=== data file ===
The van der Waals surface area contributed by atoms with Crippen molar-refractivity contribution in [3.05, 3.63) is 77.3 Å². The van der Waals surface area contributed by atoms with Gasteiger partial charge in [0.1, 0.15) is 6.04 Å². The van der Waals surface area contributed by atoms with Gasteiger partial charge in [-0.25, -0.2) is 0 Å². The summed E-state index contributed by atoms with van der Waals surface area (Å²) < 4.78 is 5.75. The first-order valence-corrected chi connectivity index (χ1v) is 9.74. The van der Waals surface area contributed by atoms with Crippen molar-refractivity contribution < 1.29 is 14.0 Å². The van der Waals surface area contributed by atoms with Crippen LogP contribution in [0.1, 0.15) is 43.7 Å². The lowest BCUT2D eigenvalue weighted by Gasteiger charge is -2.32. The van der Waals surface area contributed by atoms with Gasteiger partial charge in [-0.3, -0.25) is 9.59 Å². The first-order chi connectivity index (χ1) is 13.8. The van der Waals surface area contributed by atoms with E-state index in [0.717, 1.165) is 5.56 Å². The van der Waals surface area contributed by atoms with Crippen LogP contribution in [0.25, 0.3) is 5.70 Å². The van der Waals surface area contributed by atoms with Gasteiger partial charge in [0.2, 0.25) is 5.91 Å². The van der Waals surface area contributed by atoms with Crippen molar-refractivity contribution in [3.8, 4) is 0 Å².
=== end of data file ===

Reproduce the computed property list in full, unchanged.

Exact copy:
The van der Waals surface area contributed by atoms with Crippen molar-refractivity contribution in [3.05, 3.63) is 77.3 Å². The van der Waals surface area contributed by atoms with Gasteiger partial charge in [0.1, 0.15) is 6.04 Å². The van der Waals surface area contributed by atoms with Gasteiger partial charge in [-0.25, -0.2) is 0 Å². The summed E-state index contributed by atoms with van der Waals surface area (Å²) < 4.78 is 5.75. The first-order valence-corrected chi connectivity index (χ1v) is 9.74. The van der Waals surface area contributed by atoms with Crippen molar-refractivity contribution < 1.29 is 14.0 Å². The van der Waals surface area contributed by atoms with Crippen LogP contribution in [0.1, 0.15) is 43.7 Å². The lowest BCUT2D eigenvalue weighted by Gasteiger charge is -2.32. The van der Waals surface area contributed by atoms with Gasteiger partial charge in [-0.3, -0.25) is 9.59 Å². The first-order chi connectivity index (χ1) is 13.8. The van der Waals surface area contributed by atoms with E-state index in [0.717, 1.165) is 5.56 Å². The van der Waals surface area contributed by atoms with Crippen LogP contribution in [0.25, 0.3) is 5.70 Å². The van der Waals surface area contributed by atoms with Gasteiger partial charge in [0.2, 0.25) is 5.91 Å². The van der Waals surface area contributed by atoms with Crippen molar-refractivity contribution in [3.8, 4) is 0 Å².